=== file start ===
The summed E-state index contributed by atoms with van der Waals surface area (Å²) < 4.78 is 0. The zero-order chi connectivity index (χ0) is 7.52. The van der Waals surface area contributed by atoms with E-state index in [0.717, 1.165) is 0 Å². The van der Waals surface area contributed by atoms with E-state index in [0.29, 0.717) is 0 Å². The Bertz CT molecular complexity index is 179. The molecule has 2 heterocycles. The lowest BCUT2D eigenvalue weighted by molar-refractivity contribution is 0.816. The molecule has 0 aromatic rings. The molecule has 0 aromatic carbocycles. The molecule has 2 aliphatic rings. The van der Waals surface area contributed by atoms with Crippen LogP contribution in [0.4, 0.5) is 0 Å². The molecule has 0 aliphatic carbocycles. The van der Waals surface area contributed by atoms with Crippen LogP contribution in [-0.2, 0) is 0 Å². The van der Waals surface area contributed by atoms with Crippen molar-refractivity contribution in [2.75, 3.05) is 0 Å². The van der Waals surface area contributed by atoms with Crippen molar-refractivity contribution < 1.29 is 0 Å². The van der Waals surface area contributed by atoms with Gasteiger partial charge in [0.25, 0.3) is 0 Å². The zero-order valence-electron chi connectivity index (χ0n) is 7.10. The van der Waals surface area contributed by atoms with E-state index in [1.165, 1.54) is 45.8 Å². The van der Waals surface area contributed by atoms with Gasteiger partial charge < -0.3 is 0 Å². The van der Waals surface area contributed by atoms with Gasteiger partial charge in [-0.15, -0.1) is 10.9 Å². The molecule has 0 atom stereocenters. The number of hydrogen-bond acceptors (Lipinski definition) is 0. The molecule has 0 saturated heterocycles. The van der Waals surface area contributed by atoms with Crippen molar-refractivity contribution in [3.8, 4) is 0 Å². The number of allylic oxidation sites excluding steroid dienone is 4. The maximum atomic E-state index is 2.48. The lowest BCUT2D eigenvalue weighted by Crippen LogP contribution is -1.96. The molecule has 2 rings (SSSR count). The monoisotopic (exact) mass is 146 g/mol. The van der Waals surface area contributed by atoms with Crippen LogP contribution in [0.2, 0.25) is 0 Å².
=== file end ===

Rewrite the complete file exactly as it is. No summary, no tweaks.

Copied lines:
The summed E-state index contributed by atoms with van der Waals surface area (Å²) < 4.78 is 0. The zero-order chi connectivity index (χ0) is 7.52. The van der Waals surface area contributed by atoms with E-state index in [0.717, 1.165) is 0 Å². The van der Waals surface area contributed by atoms with E-state index in [0.29, 0.717) is 0 Å². The Bertz CT molecular complexity index is 179. The molecule has 2 heterocycles. The lowest BCUT2D eigenvalue weighted by molar-refractivity contribution is 0.816. The molecule has 0 aromatic rings. The molecule has 0 aromatic carbocycles. The molecule has 2 aliphatic rings. The van der Waals surface area contributed by atoms with Crippen LogP contribution in [0.4, 0.5) is 0 Å². The molecule has 0 aliphatic carbocycles. The van der Waals surface area contributed by atoms with Crippen LogP contribution in [-0.2, 0) is 0 Å². The van der Waals surface area contributed by atoms with Crippen molar-refractivity contribution in [2.75, 3.05) is 0 Å². The van der Waals surface area contributed by atoms with Crippen molar-refractivity contribution < 1.29 is 0 Å². The van der Waals surface area contributed by atoms with Gasteiger partial charge in [0.25, 0.3) is 0 Å². The zero-order valence-electron chi connectivity index (χ0n) is 7.10. The van der Waals surface area contributed by atoms with E-state index in [1.165, 1.54) is 45.8 Å². The van der Waals surface area contributed by atoms with Gasteiger partial charge < -0.3 is 0 Å². The van der Waals surface area contributed by atoms with Gasteiger partial charge in [-0.15, -0.1) is 10.9 Å². The molecule has 0 atom stereocenters. The number of hydrogen-bond acceptors (Lipinski definition) is 0. The molecule has 0 saturated heterocycles. The van der Waals surface area contributed by atoms with Crippen molar-refractivity contribution in [3.8, 4) is 0 Å². The number of allylic oxidation sites excluding steroid dienone is 4. The maximum atomic E-state index is 2.48. The lowest BCUT2D eigenvalue weighted by Crippen LogP contribution is -1.96. The molecule has 2 rings (SSSR count). The monoisotopic (exact) mass is 146 g/mol. The van der Waals surface area contributed by atoms with Crippen LogP contribution in [0.2, 0.25) is 0 Å².